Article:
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Aged Oak

Towson Fixture Does Korean Classics Right

Michelle Gienow

Purim Oak

This location is closed

By Michelle Gienow | Posted 4/17/2002

Of all Eastern cuisines, wonderful salty-spicy-sour-sweet Korean edges out Thai as my favorite; I've made a point of visiting Korean restaurants all over town. So how could I have overlooked the oddly named Purim Oak, which has been sitting right across York Road from the central branch of the Baltimore County Public Library since Dutch Ruppersburger was in short pants?

The most likely answer is that the restaurant operates as a Korean/Japanese/Chinese/sushi buffet during the day as well as on weekend nights. Asian all-you-can-eat has given me the Big Fear ever since I was served cheese (!) sushi at the king daddy of Mobtown's Korean buffets, New No Da Ji. However, once I determined that Purim Oak also has an extensive à la carte menu of Korean classics--including several pages written only in Korean--I was eager to visit.

That eagerness was tempered somewhat upon actually entering the joint. It's a bad, bad feeling to walk into a large restaurant during prime dining hours and find you'll be the only customers. Though the place seemed empty at first, one other sake-slugging couple turned out to be tucked into a back corner. They left soon after, and then it was just us and the waitstaff. Twice during our meal, other people entered, looked around, and left-- not a comforting experience.

Fortunately, initial impressions proved inaccurate and we enjoyed a good-quality meal of classic Korean dishes. One of our party had never before eaten Seoul food, and I wanted to introduce him to mainstays like pa jun and kimchi jigue; Purim Oak came through with solid and inexpensive versions of these and more.

We started out with hae mal pa jun ($4.95), a delightfully salty, greasy pancake filled with shrimp, chopped squid, and scallions. The appetizer portion was the size of a dinner plate, smaller than the usual pizza-sized entrée version ($16.95), but it amply fed three people. The plate of five mandoo gui (fried dumplings, $4.95) was not so successful; the chopped meat and vegetable filling was stringy and a bit bitter, but we ate them all anyway, with help from a sesame-soy-ginger dipping sauce used with both appetizers.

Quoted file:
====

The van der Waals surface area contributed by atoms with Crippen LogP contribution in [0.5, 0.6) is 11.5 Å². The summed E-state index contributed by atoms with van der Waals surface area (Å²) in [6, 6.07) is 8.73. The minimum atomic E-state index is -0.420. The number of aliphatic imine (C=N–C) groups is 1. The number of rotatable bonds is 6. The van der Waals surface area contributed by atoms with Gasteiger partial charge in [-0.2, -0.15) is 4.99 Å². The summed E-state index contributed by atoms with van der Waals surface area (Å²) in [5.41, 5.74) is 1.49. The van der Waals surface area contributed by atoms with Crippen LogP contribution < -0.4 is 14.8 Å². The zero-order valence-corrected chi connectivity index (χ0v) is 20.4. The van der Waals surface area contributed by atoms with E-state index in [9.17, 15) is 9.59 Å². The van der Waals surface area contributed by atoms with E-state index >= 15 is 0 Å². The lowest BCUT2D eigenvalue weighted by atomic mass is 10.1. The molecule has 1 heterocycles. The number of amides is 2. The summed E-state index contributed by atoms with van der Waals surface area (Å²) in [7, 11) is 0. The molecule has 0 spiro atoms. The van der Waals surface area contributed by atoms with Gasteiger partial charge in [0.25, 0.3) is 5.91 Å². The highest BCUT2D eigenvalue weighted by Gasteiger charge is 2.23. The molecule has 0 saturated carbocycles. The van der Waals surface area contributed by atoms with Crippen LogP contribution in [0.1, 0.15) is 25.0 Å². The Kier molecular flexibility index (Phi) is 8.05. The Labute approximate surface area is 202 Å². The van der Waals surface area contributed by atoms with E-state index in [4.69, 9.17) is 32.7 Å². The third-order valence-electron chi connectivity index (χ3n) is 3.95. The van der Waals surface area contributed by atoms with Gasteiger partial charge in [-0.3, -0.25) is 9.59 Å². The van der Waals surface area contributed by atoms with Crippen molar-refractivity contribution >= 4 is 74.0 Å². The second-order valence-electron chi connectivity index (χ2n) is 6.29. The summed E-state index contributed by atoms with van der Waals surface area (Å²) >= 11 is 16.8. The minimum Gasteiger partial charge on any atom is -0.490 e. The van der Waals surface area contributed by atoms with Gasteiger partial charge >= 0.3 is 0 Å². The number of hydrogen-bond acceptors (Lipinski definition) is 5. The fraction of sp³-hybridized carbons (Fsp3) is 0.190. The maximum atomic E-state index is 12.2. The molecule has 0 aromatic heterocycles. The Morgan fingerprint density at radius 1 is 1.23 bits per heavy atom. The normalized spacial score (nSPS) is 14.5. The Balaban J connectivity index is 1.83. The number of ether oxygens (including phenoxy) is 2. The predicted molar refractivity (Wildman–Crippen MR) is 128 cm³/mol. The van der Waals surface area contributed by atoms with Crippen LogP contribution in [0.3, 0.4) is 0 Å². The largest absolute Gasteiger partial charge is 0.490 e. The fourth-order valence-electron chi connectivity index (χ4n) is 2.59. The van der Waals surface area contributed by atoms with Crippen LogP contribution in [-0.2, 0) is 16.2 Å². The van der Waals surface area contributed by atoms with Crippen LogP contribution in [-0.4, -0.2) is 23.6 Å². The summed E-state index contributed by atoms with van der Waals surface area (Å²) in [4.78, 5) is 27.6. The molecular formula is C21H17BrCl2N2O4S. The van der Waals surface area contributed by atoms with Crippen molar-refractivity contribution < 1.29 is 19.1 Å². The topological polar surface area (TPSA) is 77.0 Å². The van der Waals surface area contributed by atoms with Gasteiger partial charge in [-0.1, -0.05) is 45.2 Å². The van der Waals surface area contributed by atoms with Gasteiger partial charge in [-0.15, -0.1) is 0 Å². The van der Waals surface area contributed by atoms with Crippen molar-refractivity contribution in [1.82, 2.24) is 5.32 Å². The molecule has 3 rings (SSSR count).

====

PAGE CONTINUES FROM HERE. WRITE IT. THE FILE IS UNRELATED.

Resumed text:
At this point we'd been seated for some time, and there was no sign of panchan, the little bowls of varied goodies that are the hallmark of Korean dining and possibly my favorite aspect of the entire cuisine. I was starting to get a little worried--what if this place doesn't come through with the kimchi?!--when our server at last walked up with a big tray and began offloading small dishes of spicy and/or pickled treats. The best were terrific chili-fried tofu squares with sesame seeds, watercress in rice wine vinegar, and firm, salty-sweet strips of fish cake. The usual suspects--shredded daikon, seaweed, marinated cucumbers, mung bean sprouts, and the ubiquitous kimchi--were done well too.

Since the newbie claimed to be able to handle the heat, I hooked him up with the fiery pork and cabbage stew, kimchi jigue ($8.95). He dug into the large crock with gusto, pausing after the third spoonful to declare, "This is going to hurt me bad," before polishing off most of the rest. He stopped every now and then to wipe his brow, swig from his giant bottle of Kirin Ichiban beer ($5.50) and inquire about the identity of the various treasures (sliced rice cake and tofu) he was dredging from the bright orange broth.

In the spirit of classic Korean, I went with dol shot bi bim bab ($10.95), a mix of rice, beef, and vegetables served in a superheated stone crock so that everything arrives at the table at a serious sizzle. A runny-yolked fried egg rested on top of the heap, and I used chopsticks to mix all the ingredients together, along with a large dollop of chili paste. It was solid but uninspired: Although the meat had almost no flavor, the dish won points for the pot being heated enough to cook the outer layer of rice to a golden crust.

Mae woon kal bi tang (prime short ribs in broth with noodles, $11.95) was the best thing we tried. The broth was beefy and mellow, overlaid with the perfect amount of hot chili flavor; the cellophane noodles and tender hunks of on-the-bone beef soaked up some of the fire so that a pleasant burn suffused, but did not overwhelm, the milder flavors.

We ate, and drank, a lot. The bill was 50 bucks. All in all, we were pleased.

Don't bogart that panchan:

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